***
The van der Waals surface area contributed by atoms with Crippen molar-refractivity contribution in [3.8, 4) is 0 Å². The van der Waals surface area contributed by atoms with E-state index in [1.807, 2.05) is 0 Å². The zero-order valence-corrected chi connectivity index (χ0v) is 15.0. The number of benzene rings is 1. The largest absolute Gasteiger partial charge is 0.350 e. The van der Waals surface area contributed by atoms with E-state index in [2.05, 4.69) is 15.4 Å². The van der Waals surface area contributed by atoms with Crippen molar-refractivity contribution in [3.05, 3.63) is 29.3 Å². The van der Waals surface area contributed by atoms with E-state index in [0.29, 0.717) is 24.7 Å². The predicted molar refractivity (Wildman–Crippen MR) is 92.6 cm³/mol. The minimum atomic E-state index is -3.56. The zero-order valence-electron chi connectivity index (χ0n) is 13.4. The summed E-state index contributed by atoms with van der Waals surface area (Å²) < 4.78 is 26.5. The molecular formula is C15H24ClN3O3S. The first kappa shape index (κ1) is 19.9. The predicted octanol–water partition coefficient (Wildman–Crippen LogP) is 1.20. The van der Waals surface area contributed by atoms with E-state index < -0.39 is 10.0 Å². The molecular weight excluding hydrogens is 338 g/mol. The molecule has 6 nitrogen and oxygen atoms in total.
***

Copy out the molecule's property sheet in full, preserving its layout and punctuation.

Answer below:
The van der Waals surface area contributed by atoms with Crippen molar-refractivity contribution in [3.8, 4) is 0 Å². The van der Waals surface area contributed by atoms with E-state index in [1.807, 2.05) is 0 Å². The zero-order valence-corrected chi connectivity index (χ0v) is 15.0. The number of benzene rings is 1. The largest absolute Gasteiger partial charge is 0.350 e. The van der Waals surface area contributed by atoms with E-state index in [2.05, 4.69) is 15.4 Å². The van der Waals surface area contributed by atoms with Crippen molar-refractivity contribution in [3.05, 3.63) is 29.3 Å². The van der Waals surface area contributed by atoms with E-state index in [0.29, 0.717) is 24.7 Å². The predicted molar refractivity (Wildman–Crippen MR) is 92.6 cm³/mol. The minimum atomic E-state index is -3.56. The zero-order valence-electron chi connectivity index (χ0n) is 13.4. The summed E-state index contributed by atoms with van der Waals surface area (Å²) < 4.78 is 26.5. The molecular formula is C15H24ClN3O3S. The first kappa shape index (κ1) is 19.9. The predicted octanol–water partition coefficient (Wildman–Crippen LogP) is 1.20. The van der Waals surface area contributed by atoms with E-state index < -0.39 is 10.0 Å². The molecular weight excluding hydrogens is 338 g/mol. The molecule has 6 nitrogen and oxygen atoms in total.